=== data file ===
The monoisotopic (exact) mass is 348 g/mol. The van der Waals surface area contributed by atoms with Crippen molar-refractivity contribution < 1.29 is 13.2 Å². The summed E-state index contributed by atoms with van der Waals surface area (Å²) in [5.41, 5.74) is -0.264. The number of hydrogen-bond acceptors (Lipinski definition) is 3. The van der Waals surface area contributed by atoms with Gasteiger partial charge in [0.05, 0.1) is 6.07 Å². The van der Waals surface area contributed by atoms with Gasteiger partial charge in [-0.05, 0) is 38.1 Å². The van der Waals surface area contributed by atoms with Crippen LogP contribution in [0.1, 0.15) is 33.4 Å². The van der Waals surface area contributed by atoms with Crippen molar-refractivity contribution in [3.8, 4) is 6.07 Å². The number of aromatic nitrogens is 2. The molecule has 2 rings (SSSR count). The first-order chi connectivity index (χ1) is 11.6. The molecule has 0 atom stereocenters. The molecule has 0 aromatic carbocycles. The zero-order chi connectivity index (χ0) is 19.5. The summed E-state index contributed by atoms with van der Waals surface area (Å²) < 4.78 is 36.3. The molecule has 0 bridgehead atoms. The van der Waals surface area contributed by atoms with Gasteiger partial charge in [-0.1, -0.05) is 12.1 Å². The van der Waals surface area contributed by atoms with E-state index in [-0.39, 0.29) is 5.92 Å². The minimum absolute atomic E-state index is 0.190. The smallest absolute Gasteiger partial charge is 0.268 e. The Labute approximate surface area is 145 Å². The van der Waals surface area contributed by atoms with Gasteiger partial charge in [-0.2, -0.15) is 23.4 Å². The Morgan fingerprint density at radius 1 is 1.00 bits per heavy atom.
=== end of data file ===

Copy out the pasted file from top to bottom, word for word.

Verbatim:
The monoisotopic (exact) mass is 348 g/mol. The van der Waals surface area contributed by atoms with Crippen molar-refractivity contribution < 1.29 is 13.2 Å². The summed E-state index contributed by atoms with van der Waals surface area (Å²) in [5.41, 5.74) is -0.264. The number of hydrogen-bond acceptors (Lipinski definition) is 3. The van der Waals surface area contributed by atoms with Gasteiger partial charge in [0.05, 0.1) is 6.07 Å². The van der Waals surface area contributed by atoms with Gasteiger partial charge in [-0.05, 0) is 38.1 Å². The van der Waals surface area contributed by atoms with Crippen LogP contribution in [0.1, 0.15) is 33.4 Å². The van der Waals surface area contributed by atoms with Crippen molar-refractivity contribution in [3.8, 4) is 6.07 Å². The number of aromatic nitrogens is 2. The molecule has 2 rings (SSSR count). The first-order chi connectivity index (χ1) is 11.6. The molecule has 0 atom stereocenters. The molecule has 0 aromatic carbocycles. The zero-order chi connectivity index (χ0) is 19.5. The summed E-state index contributed by atoms with van der Waals surface area (Å²) < 4.78 is 36.3. The molecule has 0 bridgehead atoms. The van der Waals surface area contributed by atoms with Gasteiger partial charge in [-0.1, -0.05) is 12.1 Å². The van der Waals surface area contributed by atoms with E-state index in [-0.39, 0.29) is 5.92 Å². The minimum absolute atomic E-state index is 0.190. The smallest absolute Gasteiger partial charge is 0.268 e. The Labute approximate surface area is 145 Å². The van der Waals surface area contributed by atoms with Gasteiger partial charge in [-0.2, -0.15) is 23.4 Å². The Morgan fingerprint density at radius 1 is 1.00 bits per heavy atom.